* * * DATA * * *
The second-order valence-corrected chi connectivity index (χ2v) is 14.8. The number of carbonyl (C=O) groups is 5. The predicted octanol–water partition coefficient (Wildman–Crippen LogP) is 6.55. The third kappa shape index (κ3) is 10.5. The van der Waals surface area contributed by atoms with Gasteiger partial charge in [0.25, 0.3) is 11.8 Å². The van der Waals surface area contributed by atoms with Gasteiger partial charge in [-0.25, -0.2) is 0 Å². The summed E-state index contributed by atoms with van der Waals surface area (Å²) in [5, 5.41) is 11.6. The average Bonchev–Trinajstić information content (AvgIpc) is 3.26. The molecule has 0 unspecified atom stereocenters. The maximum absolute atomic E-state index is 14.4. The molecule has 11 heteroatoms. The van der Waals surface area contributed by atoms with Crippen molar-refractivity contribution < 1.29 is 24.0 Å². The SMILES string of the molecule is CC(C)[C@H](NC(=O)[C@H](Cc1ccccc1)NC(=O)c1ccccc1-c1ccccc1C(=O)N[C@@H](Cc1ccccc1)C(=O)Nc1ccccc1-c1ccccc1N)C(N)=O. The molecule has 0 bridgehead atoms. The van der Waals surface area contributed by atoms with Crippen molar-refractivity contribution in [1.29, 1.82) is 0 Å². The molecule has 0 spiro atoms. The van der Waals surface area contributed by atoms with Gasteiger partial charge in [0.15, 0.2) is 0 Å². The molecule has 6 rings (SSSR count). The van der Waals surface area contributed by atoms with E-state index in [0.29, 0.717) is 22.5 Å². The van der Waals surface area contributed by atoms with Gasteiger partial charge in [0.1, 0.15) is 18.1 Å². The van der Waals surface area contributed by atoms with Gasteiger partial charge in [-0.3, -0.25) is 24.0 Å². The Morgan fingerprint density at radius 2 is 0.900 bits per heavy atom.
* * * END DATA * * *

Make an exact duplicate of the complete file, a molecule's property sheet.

The second-order valence-corrected chi connectivity index (χ2v) is 14.8. The number of carbonyl (C=O) groups is 5. The predicted octanol–water partition coefficient (Wildman–Crippen LogP) is 6.55. The third kappa shape index (κ3) is 10.5. The van der Waals surface area contributed by atoms with Gasteiger partial charge in [0.25, 0.3) is 11.8 Å². The van der Waals surface area contributed by atoms with Gasteiger partial charge in [-0.25, -0.2) is 0 Å². The summed E-state index contributed by atoms with van der Waals surface area (Å²) in [5, 5.41) is 11.6. The average Bonchev–Trinajstić information content (AvgIpc) is 3.26. The molecule has 0 unspecified atom stereocenters. The maximum absolute atomic E-state index is 14.4. The molecule has 11 heteroatoms. The van der Waals surface area contributed by atoms with Crippen molar-refractivity contribution < 1.29 is 24.0 Å². The SMILES string of the molecule is CC(C)[C@H](NC(=O)[C@H](Cc1ccccc1)NC(=O)c1ccccc1-c1ccccc1C(=O)N[C@@H](Cc1ccccc1)C(=O)Nc1ccccc1-c1ccccc1N)C(N)=O. The molecule has 0 bridgehead atoms. The van der Waals surface area contributed by atoms with Crippen molar-refractivity contribution in [1.29, 1.82) is 0 Å². The molecule has 0 spiro atoms. The van der Waals surface area contributed by atoms with Gasteiger partial charge in [0.15, 0.2) is 0 Å². The molecule has 6 rings (SSSR count). The van der Waals surface area contributed by atoms with E-state index in [0.29, 0.717) is 22.5 Å². The van der Waals surface area contributed by atoms with Gasteiger partial charge in [0.1, 0.15) is 18.1 Å². The van der Waals surface area contributed by atoms with Gasteiger partial charge in [-0.3, -0.25) is 24.0 Å². The Morgan fingerprint density at radius 2 is 0.900 bits per heavy atom.